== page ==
1st September 2017, 2:54pm
Astrophysicist brings findings from far-away planets to Lincoln
Cassini above Saturn prior to making one of its Grand Finale dives (CREDIT: NASA/JPL-Caltech) As one of the most scientifically rich voyages ever undertaken in our solar system reaches its dramatic conclusion, an astrophysicist who examines data from NASA’s pioneering Cassini mission joins the University of Lincoln, UK, to establish an exciting new specialism in space, planets and moon formation.

Dr Phil Sutton’s work focusses on the scientific study of the rings around Saturn – the second largest planet in our solar system.

His research uses optical images sent back to Earth from NASA’s Cassini spacecraft, which is currently orbiting Saturn after almost 20 years in space. Cassini is now embarking on the final chapter of its remarkable exploration – labelled its ‘Grand Finale’.

Cassini was launched in 1997, took seven years to travel to Saturn, and has spent the last 13 years orbiting the planet. Throughout its journey, Cassini has sent an extensive catalogue of invaluable data back to Earth to help scientists like Dr Sutton build a clearer picture of our solar system.

The spacecraft’s final mission sees it undertake a daring set of orbits. Following a close flyby of Saturn’s moon Titan, Cassini is leaping over the planet’s icy rings and carrying out a series of dives between the planet and its rings. No other mission has ever explored this new region and what we learn from Cassini’s final orbits will help inform our understanding of how giant planets – and planetary systems everywhere – form and evolve.

Dr Sutton, who joins the University of Lincoln’s School of Mathematics and Physics on 1st September 2017, will explore these fascinating findings in a public lecture which is free to attend and open to all.

Taking place on Wednesday 11th October 2017, Dr Sutton’s public talk is titled Cassini: Over a decade of discoveries. It will be the School of Mathematics and Physics’ first Edmund Weaver Lecture in Astronomy and will take place at 6pm in the University’s new Isaac Newton Lecture Theatre on the Brayford Pool Campus. Attendance is free but places should be booked online in advance.

Dr Sutton said: “The Cassini spacecraft has been in orbit around Saturn since 2004. The unprecedented detail of more than a decade’s worth of observations of Saturn, its rings and many moons has helped further our understanding of our solar system.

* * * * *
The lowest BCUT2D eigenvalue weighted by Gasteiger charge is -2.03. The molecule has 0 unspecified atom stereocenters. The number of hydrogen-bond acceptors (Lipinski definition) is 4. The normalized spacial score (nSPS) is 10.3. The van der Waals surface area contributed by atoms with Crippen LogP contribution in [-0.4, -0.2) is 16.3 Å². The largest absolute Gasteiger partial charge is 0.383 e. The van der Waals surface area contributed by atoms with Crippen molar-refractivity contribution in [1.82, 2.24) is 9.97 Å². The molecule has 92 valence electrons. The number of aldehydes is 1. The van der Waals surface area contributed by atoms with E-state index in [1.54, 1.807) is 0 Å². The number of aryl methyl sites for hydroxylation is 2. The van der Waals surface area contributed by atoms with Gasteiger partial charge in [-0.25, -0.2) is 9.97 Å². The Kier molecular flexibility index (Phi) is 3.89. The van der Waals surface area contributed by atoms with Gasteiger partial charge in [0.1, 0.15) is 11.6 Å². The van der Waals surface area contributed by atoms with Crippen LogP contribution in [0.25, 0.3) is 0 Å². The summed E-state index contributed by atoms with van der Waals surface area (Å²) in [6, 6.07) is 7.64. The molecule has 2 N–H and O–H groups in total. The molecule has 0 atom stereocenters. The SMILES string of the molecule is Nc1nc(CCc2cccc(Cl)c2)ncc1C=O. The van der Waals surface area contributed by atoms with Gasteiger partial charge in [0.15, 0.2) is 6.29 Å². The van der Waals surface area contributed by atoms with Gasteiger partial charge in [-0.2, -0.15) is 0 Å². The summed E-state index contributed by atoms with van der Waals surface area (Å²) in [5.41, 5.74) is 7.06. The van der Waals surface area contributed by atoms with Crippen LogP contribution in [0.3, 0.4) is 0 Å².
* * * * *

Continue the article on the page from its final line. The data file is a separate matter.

“With Cassini now being placed onto a direct collision with Saturn we are expecting the most exciting science yet to come from these more risky manoeuvres. In my talk, I will recap some of the most significant discoveries that Cassini has made and explore the findings of its Grand Finale - its very last contributions to science.”

As part of his PhD research, Dr Sutton sought to create numerical models to replicate observations taken by the Cassini spacecraft. He used these to explore and understand Saturn’s narrow ‘F ring’ and now continues to investigate how planetary rings behave. Ultimately, studying planetary rings can help us to understand moon formation. Moons around other worlds are recognised as some of the best opportunities to find life. Dr Sutton also specialises in the study of new exoplanets (planets beyond our solar system) which have been discovered around multiple stars.

He comes to the University of Lincoln from Loughborough University where he was responsible for the university’s astronomical observatory, and for teaching practical astronomy including practical physics laboratories and astrophysics.

His arrival signals the launch of astrophysics as a new research area for the University of Lincoln’s School of Mathematics and Physics, with a specific focus on planetary rings and disks, like those found around Saturn. This will open up new opportunities for undergraduate Physics students at Lincoln to study the complex dynamics of rings through spacecraft observations and computer modelling during their final year projects.

Another astrophysics research direction at Lincoln will be into the moons around exoplanets which are considered large enough to support life. They will ask whether these moons formed around the planet they are orbiting, just as the largest moons in our solar system did, or whether they are in fact captured smaller planets that came too close.

Professor Andrei Zvelindovsky, Head of the School of Mathematics and Physics at Lincoln, said: “We are delighted to welcome Dr Phil Sutton to Lincoln and to launch what is a fascinating new area for the School.

“The University of Lincoln continues to invest in supporting and growing a full range of science disciplines, including the two oldest of sciences - Mathematics and Physics. Our new Isaac Newton Building provides an excellent infrastructure for this development and we are pleased that it will now also be home to innovative research in astrophysics, without which the subject of Physics is not complete. Now, our students will be able to work alongside and learn from scientists who are exploring the wonders of far-away worlds.”
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